Nasal pillows as an alternative interface in patients with obstructive sleep apnoea syndrome initiating continuous positive airway pressure therapy.

Hdl Handle:
http://hdl.handle.net/10147/207624
Title:
Nasal pillows as an alternative interface in patients with obstructive sleep apnoea syndrome initiating continuous positive airway pressure therapy.
Authors:
Ryan, Silke; Garvey, John F; Swan, Valerie; Behan, Renata; McNicholas, Walter T
Affiliation:
Sleep Research Laboratory, St Vincent's University Hospital, Dublin, Ireland.
Citation:
J Sleep Res. 2011 Jun;20(2):367-73. doi: 10.1111/j.1365-2869.2010.00873.x.
Journal:
Journal of sleep research
Issue Date:
1-Feb-2012
URI:
http://hdl.handle.net/10147/207624
DOI:
10.1111/j.1365-2869.2010.00873.x
PubMed ID:
20673292
Abstract:
Side-effects directly due to the nasal mask are common in patients with obstructive sleep apnoea syndrome (OSAS) commencing continuous positive airway pressure (CPAP). Recently, nasal pillows have been designed to overcome these issues. Limited evidence exists of the benefits and effectiveness of these devices. Twenty-one patients (19 male, 49+/-10years) with the established diagnosis of OSAS [apnoea/hypopnoea index (AHI): 52+/-22] and who had a successful CPAP titration were commenced on CPAP therapy (10+/-2cmH2O), and randomized to 4weeks of a nasal pillow (P) and a standard nasal mask (M) in a crossover design. Outcome measures were objective compliance, AHI, quality of life, Epworth Sleepiness Score (ESS) and CPAP side-effects. There was no difference in compliance (M versus P: 5.1+/-1.9h versus 5.0+/-1.7h; P=0.701) and AHI (2.6+/-2.7 versus 3.0+/-2.9; P=0.509). Quality of life and ESS improved with CPAP, but there was no difference in the extent of improvement between both devices. Usage of nasal pillows resulted in less reported pressure on the face and more subjects found the nasal pillow the more comfortable device. However, there was no clear overall preference for either device at the end of the study (mask=57%, pillow=43%; P=0.513). The applied CPAP pressure did not correlate with compliance, AHI and ESS. Furthermore, no differences in outcome parameters were noted comparing groups with CPAP pressure <10 and >/=10cm H(2) O. Nasal pillows are equally effective in CPAP therapy, but do not generally lead to improved compliance.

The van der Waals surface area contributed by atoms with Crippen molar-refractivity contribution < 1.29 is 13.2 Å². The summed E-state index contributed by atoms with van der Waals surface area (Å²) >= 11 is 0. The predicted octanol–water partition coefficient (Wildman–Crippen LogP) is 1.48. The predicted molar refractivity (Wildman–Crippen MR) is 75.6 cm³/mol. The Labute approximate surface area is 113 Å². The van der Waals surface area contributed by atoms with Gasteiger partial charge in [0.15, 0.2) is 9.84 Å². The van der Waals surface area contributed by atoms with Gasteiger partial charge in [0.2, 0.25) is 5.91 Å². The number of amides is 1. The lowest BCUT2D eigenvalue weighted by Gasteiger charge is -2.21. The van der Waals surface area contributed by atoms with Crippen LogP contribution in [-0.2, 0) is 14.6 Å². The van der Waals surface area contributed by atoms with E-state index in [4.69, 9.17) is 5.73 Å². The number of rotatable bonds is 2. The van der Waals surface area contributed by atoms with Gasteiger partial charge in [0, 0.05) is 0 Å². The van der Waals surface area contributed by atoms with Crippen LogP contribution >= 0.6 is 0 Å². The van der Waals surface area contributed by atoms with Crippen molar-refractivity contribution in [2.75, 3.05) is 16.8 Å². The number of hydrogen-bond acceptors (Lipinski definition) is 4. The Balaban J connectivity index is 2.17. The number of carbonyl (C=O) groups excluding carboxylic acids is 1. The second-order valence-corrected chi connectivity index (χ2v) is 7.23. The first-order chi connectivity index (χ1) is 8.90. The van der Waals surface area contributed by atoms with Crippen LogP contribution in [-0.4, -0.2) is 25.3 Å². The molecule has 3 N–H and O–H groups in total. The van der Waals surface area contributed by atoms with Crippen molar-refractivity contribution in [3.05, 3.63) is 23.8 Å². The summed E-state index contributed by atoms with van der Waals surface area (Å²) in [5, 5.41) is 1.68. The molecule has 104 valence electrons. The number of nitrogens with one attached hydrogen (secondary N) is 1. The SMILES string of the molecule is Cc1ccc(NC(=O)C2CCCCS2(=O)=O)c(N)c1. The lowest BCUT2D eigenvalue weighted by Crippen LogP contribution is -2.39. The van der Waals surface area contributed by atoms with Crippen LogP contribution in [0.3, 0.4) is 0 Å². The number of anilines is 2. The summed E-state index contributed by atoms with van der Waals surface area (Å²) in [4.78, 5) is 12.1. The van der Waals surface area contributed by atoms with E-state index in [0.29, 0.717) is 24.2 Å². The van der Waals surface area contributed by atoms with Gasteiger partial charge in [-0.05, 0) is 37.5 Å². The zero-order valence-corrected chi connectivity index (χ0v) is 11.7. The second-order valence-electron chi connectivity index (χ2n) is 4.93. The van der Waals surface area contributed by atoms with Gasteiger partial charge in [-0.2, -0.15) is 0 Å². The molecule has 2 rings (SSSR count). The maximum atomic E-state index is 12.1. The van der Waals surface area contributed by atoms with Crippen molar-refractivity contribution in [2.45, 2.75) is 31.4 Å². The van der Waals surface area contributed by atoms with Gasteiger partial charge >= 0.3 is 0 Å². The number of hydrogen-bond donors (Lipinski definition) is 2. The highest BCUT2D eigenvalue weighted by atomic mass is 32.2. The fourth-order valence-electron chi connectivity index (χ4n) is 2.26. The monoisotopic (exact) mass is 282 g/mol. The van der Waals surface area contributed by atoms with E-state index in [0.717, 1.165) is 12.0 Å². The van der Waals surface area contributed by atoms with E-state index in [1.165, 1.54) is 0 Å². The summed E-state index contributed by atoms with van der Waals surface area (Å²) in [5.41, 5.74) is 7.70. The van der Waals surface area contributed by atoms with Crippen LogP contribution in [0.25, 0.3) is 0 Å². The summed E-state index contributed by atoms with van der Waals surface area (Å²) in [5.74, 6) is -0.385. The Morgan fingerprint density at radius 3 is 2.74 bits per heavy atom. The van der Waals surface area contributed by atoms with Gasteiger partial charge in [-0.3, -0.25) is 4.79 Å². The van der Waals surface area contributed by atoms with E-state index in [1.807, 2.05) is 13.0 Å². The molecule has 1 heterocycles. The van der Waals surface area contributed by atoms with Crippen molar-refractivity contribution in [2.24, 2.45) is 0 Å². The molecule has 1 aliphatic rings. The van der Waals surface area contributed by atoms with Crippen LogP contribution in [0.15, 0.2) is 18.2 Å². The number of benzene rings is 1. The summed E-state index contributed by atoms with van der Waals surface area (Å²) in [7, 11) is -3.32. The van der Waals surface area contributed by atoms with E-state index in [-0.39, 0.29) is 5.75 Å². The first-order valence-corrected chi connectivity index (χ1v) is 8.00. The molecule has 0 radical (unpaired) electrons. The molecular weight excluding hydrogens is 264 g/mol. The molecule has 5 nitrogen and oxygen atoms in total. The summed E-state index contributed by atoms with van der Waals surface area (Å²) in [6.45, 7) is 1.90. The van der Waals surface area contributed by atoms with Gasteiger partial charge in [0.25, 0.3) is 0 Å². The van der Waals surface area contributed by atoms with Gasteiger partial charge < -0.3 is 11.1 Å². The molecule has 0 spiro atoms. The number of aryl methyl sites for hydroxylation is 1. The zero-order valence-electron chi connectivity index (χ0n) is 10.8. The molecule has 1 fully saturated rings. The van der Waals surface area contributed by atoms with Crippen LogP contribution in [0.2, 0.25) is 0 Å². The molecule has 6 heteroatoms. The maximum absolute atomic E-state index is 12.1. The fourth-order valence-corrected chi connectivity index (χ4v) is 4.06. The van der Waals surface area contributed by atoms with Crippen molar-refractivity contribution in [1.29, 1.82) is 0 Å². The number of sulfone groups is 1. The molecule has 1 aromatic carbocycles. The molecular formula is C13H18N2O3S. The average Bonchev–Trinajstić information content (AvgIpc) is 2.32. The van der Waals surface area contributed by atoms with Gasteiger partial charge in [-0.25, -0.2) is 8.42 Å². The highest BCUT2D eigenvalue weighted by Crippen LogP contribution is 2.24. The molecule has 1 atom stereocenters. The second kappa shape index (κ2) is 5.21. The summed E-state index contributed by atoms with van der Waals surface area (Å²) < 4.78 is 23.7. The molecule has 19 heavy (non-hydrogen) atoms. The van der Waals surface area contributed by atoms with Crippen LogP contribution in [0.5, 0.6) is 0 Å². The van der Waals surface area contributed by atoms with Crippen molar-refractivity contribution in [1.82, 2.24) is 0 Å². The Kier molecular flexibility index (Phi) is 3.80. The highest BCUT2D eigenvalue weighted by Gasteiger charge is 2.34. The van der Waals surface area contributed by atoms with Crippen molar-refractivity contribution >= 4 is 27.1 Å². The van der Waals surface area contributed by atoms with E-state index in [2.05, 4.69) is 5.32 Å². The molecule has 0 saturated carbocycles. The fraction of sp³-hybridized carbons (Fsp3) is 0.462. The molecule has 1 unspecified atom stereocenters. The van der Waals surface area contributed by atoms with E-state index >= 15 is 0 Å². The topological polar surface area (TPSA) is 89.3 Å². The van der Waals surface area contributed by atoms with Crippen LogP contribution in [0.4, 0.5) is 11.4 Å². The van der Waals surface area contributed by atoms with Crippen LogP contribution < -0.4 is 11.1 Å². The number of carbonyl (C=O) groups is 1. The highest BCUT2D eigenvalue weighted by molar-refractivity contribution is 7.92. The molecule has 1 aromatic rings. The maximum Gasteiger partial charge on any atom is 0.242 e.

Language:
eng
MeSH:
Adult; Continuous Positive Airway Pressure/*adverse effects/*instrumentation; Equipment Design; Female; Humans; Male; Masks/*adverse effects; Middle Aged; Nose Diseases/*prevention & control; Patient Compliance/psychology; Patient Satisfaction; Pressure Ulcer/*prevention & control; Quality of Life/psychology; Questionnaires; Sleep Apnea, Obstructive/*therapy
ISSN:
1365-2869 (Electronic); 0962-1105 (Linking)

Full metadata record

DC FieldValue Language
dc.contributor.authorRyan, Silkeen_GB
dc.contributor.authorGarvey, John Fen_GB
dc.contributor.authorSwan, Valerieen_GB
dc.contributor.authorBehan, Renataen_GB
dc.contributor.authorMcNicholas, Walter Ten_GB
dc.date.accessioned2012-02-01T10:33:12Z-